Elections Leopoldo López gives his support to Machado to lead the Venezuelan opposition

The opposition primaries, to be held next week, have an owner in advance: the conservative María Corina Machado

Elections Leopoldo López gives his support to Machado to lead the Venezuelan opposition

The opposition primaries, to be held next week, have an owner in advance: the conservative María Corina Machado. According to all the surveys, she did not need him at all, but yesterday she added more support to her candidacy when Freddy Superlano, standard bearer of Voluntad Popular (VP), who defeated Chavismo in 2021 in Barinas, the cradle of the revolution, resigned. .

Several weeks of arduous negotiations were necessary to seal the agreement between Machado and VP, the party created by the former political prisoner Leopoldo López and in which the former interim president, Juan Guaidó, is a member. Superlano precisely replaced Guaidó when he, persecuted by Chavismo, went into exile in the United States.

"We are here to strengthen this process," picked up the political gauntlet Machado, who has received a wave of popular support in his tours around the country precisely for having served as a loose verse in the opposition to Nicolás Maduro.

The most striking thing is that both candidates, Machado and Superlano, are disqualified by the revolution, as is former governor Henrique Capriles, who also abandoned the fight for the presidential nomination a week ago. Precisely in the primaries held by the opposition a decade ago, Leopoldo López joined the candidacy of his great rival, Capriles, because he was weighed down by the disqualification imposed by Hugo Chávez against whoever was the emerging mayor of Chacao, Caracas.

"Our party's decision was unanimous and full of optimism," López said to try to deny the complaints that arose among militants from within Venezuela. "On the street everyone professes that she is the winner of the primaries," Superlano certified. That's how it is. The pollster Delphos has portrayed the photograph of the political moment and its numbers are conclusive: the leader of Vente Venezuela concentrates 71% of the support, with an advantage of more than 60 points over the social democrat Carlos Prosperi, with barely 10% of following . The rest of the candidates, a dozen that cover the entire political spectrum, barely exceed 2% of support.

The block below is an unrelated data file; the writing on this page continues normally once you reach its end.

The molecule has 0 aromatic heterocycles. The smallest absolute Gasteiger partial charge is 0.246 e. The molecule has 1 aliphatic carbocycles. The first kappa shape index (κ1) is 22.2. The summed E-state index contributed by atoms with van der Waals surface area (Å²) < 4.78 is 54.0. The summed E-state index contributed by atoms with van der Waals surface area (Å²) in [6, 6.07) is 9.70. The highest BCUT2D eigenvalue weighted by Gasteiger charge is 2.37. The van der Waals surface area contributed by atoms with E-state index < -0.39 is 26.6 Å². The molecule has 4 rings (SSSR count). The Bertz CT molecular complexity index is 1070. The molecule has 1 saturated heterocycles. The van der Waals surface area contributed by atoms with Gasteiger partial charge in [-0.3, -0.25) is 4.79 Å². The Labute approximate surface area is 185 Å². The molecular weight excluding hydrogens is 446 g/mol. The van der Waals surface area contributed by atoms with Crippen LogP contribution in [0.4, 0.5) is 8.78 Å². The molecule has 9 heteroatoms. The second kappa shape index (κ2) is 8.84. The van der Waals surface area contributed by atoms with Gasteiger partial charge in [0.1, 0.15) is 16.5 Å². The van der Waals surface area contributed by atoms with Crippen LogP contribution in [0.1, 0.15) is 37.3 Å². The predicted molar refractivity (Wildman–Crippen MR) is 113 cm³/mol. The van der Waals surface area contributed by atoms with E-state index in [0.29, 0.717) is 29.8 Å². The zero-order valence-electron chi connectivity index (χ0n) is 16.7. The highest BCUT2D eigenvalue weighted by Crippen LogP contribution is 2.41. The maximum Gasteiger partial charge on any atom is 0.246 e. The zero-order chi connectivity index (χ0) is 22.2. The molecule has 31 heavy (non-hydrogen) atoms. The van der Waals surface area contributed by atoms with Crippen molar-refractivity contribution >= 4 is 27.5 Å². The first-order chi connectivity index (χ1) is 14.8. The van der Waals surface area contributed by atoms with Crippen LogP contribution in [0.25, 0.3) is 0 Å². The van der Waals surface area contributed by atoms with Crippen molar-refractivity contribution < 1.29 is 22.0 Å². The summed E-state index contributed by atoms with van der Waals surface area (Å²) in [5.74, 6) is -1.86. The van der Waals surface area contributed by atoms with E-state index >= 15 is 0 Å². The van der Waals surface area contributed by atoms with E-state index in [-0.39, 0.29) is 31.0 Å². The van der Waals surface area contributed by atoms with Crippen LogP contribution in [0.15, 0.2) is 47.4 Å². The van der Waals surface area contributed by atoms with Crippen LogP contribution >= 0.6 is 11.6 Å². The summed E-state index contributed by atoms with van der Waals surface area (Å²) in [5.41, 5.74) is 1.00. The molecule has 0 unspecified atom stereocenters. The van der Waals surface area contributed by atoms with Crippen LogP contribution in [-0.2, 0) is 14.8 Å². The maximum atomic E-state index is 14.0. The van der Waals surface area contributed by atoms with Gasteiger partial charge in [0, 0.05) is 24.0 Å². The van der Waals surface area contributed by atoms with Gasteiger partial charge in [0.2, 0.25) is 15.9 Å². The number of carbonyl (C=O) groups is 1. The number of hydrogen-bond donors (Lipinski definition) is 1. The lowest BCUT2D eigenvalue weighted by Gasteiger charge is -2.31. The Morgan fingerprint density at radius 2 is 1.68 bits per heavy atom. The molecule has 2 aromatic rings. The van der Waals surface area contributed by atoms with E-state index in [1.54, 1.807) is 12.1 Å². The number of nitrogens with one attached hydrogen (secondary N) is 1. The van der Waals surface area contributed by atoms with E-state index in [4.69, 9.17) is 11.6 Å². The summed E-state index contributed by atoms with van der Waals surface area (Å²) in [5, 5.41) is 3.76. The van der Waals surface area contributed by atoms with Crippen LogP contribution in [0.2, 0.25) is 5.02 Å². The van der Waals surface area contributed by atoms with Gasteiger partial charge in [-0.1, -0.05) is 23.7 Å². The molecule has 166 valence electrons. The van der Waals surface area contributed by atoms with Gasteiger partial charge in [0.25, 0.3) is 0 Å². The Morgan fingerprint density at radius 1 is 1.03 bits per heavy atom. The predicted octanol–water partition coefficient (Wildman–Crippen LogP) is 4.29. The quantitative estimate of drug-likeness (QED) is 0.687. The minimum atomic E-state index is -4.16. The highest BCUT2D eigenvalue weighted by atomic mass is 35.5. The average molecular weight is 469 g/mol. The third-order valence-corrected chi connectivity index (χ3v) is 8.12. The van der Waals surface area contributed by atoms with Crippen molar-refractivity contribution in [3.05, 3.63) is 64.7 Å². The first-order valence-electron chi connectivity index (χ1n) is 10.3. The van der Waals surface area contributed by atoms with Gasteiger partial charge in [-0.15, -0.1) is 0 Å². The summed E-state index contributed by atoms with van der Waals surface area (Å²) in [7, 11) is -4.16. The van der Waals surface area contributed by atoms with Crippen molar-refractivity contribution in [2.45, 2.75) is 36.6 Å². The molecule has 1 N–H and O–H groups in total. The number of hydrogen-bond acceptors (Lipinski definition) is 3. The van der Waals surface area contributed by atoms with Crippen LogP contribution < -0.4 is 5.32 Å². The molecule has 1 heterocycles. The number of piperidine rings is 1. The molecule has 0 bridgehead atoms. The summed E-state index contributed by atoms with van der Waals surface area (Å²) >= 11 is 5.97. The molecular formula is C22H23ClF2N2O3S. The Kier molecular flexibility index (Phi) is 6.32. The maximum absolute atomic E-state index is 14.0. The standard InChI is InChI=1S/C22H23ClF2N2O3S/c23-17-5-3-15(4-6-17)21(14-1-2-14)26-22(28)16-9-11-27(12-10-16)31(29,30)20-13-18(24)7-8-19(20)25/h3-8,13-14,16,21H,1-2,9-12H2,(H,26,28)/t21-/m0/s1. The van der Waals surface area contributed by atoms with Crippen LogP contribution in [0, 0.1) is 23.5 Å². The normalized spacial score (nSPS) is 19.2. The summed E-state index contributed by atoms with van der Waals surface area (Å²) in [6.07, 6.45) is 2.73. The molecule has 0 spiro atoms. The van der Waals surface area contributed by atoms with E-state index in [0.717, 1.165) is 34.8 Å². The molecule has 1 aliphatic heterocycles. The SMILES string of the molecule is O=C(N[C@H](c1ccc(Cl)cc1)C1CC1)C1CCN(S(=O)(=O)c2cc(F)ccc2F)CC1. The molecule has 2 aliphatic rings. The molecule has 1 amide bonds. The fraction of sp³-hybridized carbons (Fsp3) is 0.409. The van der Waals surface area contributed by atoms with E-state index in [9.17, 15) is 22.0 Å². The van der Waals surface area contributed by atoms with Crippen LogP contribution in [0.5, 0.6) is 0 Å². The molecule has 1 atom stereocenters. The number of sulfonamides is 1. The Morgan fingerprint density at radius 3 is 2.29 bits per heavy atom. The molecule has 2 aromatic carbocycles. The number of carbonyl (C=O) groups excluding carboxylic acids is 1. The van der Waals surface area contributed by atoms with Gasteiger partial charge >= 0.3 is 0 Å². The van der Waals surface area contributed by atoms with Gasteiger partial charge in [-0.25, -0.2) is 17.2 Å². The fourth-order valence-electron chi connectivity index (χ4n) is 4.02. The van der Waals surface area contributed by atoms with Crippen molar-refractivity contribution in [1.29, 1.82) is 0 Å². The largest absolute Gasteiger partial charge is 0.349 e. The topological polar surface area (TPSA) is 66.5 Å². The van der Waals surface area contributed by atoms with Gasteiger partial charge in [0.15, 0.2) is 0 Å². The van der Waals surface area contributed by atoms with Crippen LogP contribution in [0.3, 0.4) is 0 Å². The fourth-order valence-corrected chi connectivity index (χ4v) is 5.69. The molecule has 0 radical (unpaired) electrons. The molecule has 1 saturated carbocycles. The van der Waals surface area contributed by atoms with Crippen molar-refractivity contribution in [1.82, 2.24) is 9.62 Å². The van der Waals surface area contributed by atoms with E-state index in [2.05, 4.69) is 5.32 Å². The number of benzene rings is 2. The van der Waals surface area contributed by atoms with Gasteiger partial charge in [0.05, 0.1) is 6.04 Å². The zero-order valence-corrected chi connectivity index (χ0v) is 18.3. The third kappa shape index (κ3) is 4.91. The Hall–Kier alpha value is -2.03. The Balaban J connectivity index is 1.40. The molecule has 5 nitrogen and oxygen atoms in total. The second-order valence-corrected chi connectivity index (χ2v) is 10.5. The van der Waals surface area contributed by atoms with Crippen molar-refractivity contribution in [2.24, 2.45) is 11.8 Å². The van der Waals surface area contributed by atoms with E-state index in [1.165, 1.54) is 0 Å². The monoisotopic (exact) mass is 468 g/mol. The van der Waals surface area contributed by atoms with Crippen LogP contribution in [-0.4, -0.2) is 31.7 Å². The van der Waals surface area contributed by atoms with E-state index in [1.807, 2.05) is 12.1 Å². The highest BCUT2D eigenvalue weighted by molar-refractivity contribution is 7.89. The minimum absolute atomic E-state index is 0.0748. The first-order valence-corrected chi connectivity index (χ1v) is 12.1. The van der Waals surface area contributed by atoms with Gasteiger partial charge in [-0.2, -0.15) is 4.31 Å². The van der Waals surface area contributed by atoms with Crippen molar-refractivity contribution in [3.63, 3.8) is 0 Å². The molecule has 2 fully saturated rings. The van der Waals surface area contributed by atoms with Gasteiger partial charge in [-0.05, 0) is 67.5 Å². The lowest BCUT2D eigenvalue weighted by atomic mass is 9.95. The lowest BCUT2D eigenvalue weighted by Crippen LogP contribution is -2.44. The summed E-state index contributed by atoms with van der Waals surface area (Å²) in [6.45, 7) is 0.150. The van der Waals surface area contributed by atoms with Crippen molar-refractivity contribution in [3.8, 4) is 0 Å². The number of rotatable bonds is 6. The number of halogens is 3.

The big question is that Machado, according to other polls, would also beat Maduro by a landslide in next year's presidential elections. An election in which Chavismo does not allow him to participate for that very reason, because of his popular support: more than 40% of votes between the two. Maduro has already conveyed to ambassadors and allies that he will remain in power until at least 2030. Or as Chávez shouted, always 2,000.

It is at this point where the long secret negotiations between Washington and Caracas, which have accelerated in recent weeks, become especially relevant. In the script, the United States would relax its sanctions in exchange for electoral conditions, but almost no one believes that these will cover disqualifications.

It is precisely these conversations that have allowed the organization of the primaries to advance without the final blow despite the government's setbacks. Delphos predicts that between 8% and 20% of those registered on the electoral roll will be able to vote for their favorite candidate.

Chavismo invented Machado's 15-year disqualification a few weeks ago, upon verifying the support he obtained in each municipality to which he traveled. He also viciously persecuted her, like Capriles, with constant harassment, even leading to violence.

To further complicate the negotiations, Maduro changed the National Electoral Council (CNE), which was under his control, for another even more faithful one, chaired by his inseparable Elvis Amoroso. Precisely this leader, former Comptroller General of the Republic, was in charge of disqualifying Machado and Superlano himself.

"After the opposition primary, the implementation of a possible agreement would have to be evaluated. In addition to its history of non-compliance, the Maduro government's interest in the agreement is very specific and short-term: try to quickly obtain resources. It could be retracted," Mariano predicted. de Alba, senior advisor to the Crisis Group.